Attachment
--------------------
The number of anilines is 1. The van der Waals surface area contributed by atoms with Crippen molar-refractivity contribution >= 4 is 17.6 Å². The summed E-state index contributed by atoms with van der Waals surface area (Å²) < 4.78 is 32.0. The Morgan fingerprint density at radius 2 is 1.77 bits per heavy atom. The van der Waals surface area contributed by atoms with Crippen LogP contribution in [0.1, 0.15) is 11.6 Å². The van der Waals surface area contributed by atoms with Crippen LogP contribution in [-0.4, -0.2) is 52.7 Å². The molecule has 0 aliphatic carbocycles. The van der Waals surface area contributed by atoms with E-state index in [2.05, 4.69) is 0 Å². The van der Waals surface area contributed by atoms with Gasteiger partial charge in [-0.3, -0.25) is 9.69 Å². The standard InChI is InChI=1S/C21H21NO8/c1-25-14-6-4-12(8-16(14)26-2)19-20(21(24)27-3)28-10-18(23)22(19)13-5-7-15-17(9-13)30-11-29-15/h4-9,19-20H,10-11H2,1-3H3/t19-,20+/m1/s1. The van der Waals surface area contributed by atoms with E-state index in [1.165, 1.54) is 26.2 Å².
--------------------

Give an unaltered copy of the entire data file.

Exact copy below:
The number of anilines is 1. The van der Waals surface area contributed by atoms with Crippen molar-refractivity contribution >= 4 is 17.6 Å². The summed E-state index contributed by atoms with van der Waals surface area (Å²) < 4.78 is 32.0. The Morgan fingerprint density at radius 2 is 1.77 bits per heavy atom. The van der Waals surface area contributed by atoms with Crippen LogP contribution in [0.1, 0.15) is 11.6 Å². The van der Waals surface area contributed by atoms with Crippen LogP contribution in [-0.4, -0.2) is 52.7 Å². The molecule has 0 aliphatic carbocycles. The van der Waals surface area contributed by atoms with E-state index in [2.05, 4.69) is 0 Å². The van der Waals surface area contributed by atoms with Gasteiger partial charge in [-0.3, -0.25) is 9.69 Å². The standard InChI is InChI=1S/C21H21NO8/c1-25-14-6-4-12(8-16(14)26-2)19-20(21(24)27-3)28-10-18(23)22(19)13-5-7-15-17(9-13)30-11-29-15/h4-9,19-20H,10-11H2,1-3H3/t19-,20+/m1/s1. The van der Waals surface area contributed by atoms with E-state index in [1.165, 1.54) is 26.2 Å².